Liveblogging the 2013 Nobel Prize in Chemistry

October 8th, 2013

In keeping with ChemBark tradition, I’ll be liveblogging the announcement of the 2013 Nobel Prize in Chemistry tomorrow morning. Stop by this thread to talk everything Nobel and listen to enthralling commentary about making lecture slides for my Wednesday orgo lecture on elimination reactions of alkyl halides.

ChemBark Medallion

ChemBark’s Official List of Odds for the 2013 Nobel Prize in Chemistry

 

Liveblog entries after the jump…

T+00:57:00 — Alrighty, then. Way to go, Karplus. The nice thing about this prize is that I’m not so worked up I won’t be able to go back to sleep and catch some more z’s before sunrise. G’night.

T+00:48:00 — OK, so 1998 was all quantum. Today’s guys pioneered a quantum/classical mix.

T+00:44:00 — I’m looking forward to when Ash at Curious Wavefunction weighs in on this Prize. His expertise is computation and he’s sure to have excellent insight about the mix of chemists selected.

T+00:38:00 — Some opinions from Twitter…

T+00:34:00 — Computational chemists: do you think anyone here was snubbed? Schleyer? Allinger? Houk?

T+00:27:00 — If you’re going to recognize computation and theory, Karplus seems an obvious selection. I’m not sure how you go about selecting only two more to round out the prize.

T+00:21:00 — The press conference is over, and it was absolutely useless.

T+00:21:00 — This is a lifetime-achievement award to Karplus, right? The first such award since the Nobel to E.J. Corey in 1990 for the (also very general) “theory and methodology of organic synthesis”?

T+00:15:00 — Didn’t they already give a prize to computational people in 1998? </half-joking>

T+00:10:00 — Someone please get Bill Nye the Science Guy to put these presenters out of their misery.

T+00:08:00 — The press conference explaining what this prize is for has been all hand-waving for five straight minutes.

T+00:05:00 — And, once again, what the hell do I know? I said I thought theory was a longshot during the C&EN video roundtable last week.

T+00:03:00 — Theory and computation for two days in a row.

T+00:02:00 — Karplus, Levitt, and Warshel!

T+00:00:10 — Feed is live!

T-00:01:36 — Now the excitement is starting to combat the crankiness.

T-00:05:24 — Don’t know why, but my gut says this one is going to a biologist.

T-00:07:36 — OK. I’m up. I am either way too old to be up this late or not old enough to be up this early.

T-09:52:00 — A lovely recording (mp3) from yesterday of the phone call where Thomas Südhof learned he had won a share of this year’s Nobel Prize in Medicine (h/t Chemjobber). While the stakes yesterday were many orders of magnitude higher, it still reminds me of the time I made the finals of the Westinghouse (now Intel) STS. The organizers call each of the finalists before their names are released to the press. My call came on Super Bowl Sunday in 1998, and I was sure it was a joke. I spent the first two minutes saying things like “Brad, I know it’s you, give it up” before I finally allowed myself to consider the possibility the call was not a crank. The staffers remembered it two months later when we arrived in DC for the competition.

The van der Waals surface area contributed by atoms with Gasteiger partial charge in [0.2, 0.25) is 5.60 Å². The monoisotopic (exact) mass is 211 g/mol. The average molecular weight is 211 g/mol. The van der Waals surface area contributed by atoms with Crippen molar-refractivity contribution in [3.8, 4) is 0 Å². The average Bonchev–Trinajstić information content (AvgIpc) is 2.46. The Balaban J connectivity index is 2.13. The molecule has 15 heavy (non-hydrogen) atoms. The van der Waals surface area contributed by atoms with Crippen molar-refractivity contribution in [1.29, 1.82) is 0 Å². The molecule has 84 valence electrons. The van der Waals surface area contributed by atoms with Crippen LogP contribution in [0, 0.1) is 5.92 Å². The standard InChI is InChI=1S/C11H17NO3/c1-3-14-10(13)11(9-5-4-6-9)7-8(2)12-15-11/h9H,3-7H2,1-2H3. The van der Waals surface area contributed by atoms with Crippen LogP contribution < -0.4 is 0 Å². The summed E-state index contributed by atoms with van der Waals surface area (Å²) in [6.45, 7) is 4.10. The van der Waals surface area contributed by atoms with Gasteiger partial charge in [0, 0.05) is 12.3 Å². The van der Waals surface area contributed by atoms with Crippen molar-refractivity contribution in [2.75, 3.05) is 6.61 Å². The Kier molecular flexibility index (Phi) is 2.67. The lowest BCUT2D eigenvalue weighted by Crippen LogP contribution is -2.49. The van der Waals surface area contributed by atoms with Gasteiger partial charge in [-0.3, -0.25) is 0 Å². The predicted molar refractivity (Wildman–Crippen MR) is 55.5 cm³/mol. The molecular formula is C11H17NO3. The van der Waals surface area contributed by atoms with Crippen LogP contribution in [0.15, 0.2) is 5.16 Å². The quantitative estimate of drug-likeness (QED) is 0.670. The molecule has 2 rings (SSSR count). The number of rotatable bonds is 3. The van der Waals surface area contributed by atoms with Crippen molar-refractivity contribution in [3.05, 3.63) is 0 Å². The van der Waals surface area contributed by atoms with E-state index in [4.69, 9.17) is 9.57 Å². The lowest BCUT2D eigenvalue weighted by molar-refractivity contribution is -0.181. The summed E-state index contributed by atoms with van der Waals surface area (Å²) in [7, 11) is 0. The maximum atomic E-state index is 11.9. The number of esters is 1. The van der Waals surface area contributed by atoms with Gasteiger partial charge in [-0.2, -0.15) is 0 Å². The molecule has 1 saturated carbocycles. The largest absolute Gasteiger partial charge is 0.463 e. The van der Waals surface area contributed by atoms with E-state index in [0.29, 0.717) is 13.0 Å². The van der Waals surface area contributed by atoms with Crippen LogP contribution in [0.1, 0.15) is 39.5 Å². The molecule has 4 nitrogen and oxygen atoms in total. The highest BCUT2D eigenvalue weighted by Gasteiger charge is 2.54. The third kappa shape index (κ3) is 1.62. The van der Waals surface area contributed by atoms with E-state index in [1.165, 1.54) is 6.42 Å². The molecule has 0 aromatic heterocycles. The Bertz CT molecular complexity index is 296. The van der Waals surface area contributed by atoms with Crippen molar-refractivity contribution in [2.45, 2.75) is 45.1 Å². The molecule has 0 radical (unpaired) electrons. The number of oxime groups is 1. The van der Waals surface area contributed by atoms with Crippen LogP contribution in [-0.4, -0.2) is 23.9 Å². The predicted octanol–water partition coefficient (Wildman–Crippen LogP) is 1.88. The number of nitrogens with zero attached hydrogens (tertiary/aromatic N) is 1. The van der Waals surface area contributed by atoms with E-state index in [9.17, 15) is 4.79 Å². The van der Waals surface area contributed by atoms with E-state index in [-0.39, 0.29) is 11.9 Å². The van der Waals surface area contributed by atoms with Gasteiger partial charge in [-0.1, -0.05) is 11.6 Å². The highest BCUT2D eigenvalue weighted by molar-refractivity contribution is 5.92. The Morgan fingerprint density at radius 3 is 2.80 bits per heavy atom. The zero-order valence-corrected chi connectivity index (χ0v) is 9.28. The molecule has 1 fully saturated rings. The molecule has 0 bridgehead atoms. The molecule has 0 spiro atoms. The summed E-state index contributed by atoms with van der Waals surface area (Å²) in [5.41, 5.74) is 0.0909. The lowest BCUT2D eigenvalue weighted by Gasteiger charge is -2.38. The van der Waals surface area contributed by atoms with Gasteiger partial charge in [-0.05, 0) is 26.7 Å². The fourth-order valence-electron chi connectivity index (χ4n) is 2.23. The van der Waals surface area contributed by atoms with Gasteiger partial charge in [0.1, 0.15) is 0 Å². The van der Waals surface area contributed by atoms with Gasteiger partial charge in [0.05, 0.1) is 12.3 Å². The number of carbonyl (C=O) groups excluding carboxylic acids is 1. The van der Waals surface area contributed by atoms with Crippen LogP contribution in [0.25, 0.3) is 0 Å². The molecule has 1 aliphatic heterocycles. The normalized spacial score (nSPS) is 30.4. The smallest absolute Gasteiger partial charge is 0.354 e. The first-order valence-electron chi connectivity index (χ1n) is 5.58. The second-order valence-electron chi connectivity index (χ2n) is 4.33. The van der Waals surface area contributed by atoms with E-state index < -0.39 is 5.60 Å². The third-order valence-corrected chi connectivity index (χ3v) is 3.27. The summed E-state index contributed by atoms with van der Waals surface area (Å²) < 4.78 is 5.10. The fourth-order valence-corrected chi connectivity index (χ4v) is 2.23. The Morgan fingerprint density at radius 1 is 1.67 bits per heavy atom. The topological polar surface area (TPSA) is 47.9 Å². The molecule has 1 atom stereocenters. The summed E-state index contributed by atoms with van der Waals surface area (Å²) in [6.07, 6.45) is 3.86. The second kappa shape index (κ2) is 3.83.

T-12:49:00 — Interesting link from a friend: the typical Nobel laureate in chemistry is a 50- or 60-something male who’s married and clean-shaven.

T-16:26:00 — The prize in chemistry is on the clock. It was very nice of the medicine & physiology committee to pick off two potential sets of chemistry winners with their award to Rothman, Schekman, and Südhof for elucidating the regulation of vesicle traffic.


14 Responses to “Liveblogging the 2013 Nobel Prize in Chemistry”

  1. Chad Jones Says:

    “the typical Nobel laureate in chemistry is a 50- or 60-something male who’s married and clean-shaven”

    And without glasses. I guess the ChemBark dog is out (I’ve always thought they must be glasses to be shaped like that).

  2. Paul Bracher Says:

    Nope. Ed has naturally hexagonal eyes, like any true organic chemist.

  3. Kyle Grice Says:

    I am going to wake up early and check in to follow your live blogging. I am giving a short presentation in my gen chem lecture at the beginning of class tomorrow about who won the nobel prize and why (I talked about the medicine/physiology one on monday).

  4. A_Biologist Says:

    The Chembark Chemistry live blog is my favorite event of October every year. Thank you.

  5. A_Biologist Says:

    Chemistry Nobel liveblog*

  6. Neil Says:

    Paul, I bet there’s a good blogpost waiting to be written about the STS – like Derek’s Jeopardy experience.

    17 minutes to go…

  7. woo! Says:

    goooo karplus coupling!

  8. Mike Says:

    Harvard CCB FTW!

  9. Birdie Says:

    Hurray for theoretical chemistry!

  10. chem Says:

    Martin Karplus Michael Levitt Arieh Warshel

  11. Birdie Says:

    “Didn’t they already give a prize to computational people in 1998?” — well, they already gave it many times to the people who do the cooking, so it’s only fair that it can also go to real scientists

    (quarter-joking)

  12. Vilsmeier-Haack Says:

    So Sven Lidin, Chairman of the Nobel Committee said ” theory has become the new experiment.” What a load of crap that is.

  13. Curious Wavefunction Says:

    Very nice to see my own field being recognized! Houk and Allinger were both serious contenders but since he prize was clearly awarded to “multiscale modeling” the choice of these three gentlemen makes sense. Bill Goddard would have also have been a possibility in this regard. Definitely a lifetime achievement award for a general concept rather than for a specific discovery.

  14. Paul Bracher Says:

    Thanks, CW. Enjoy the day!


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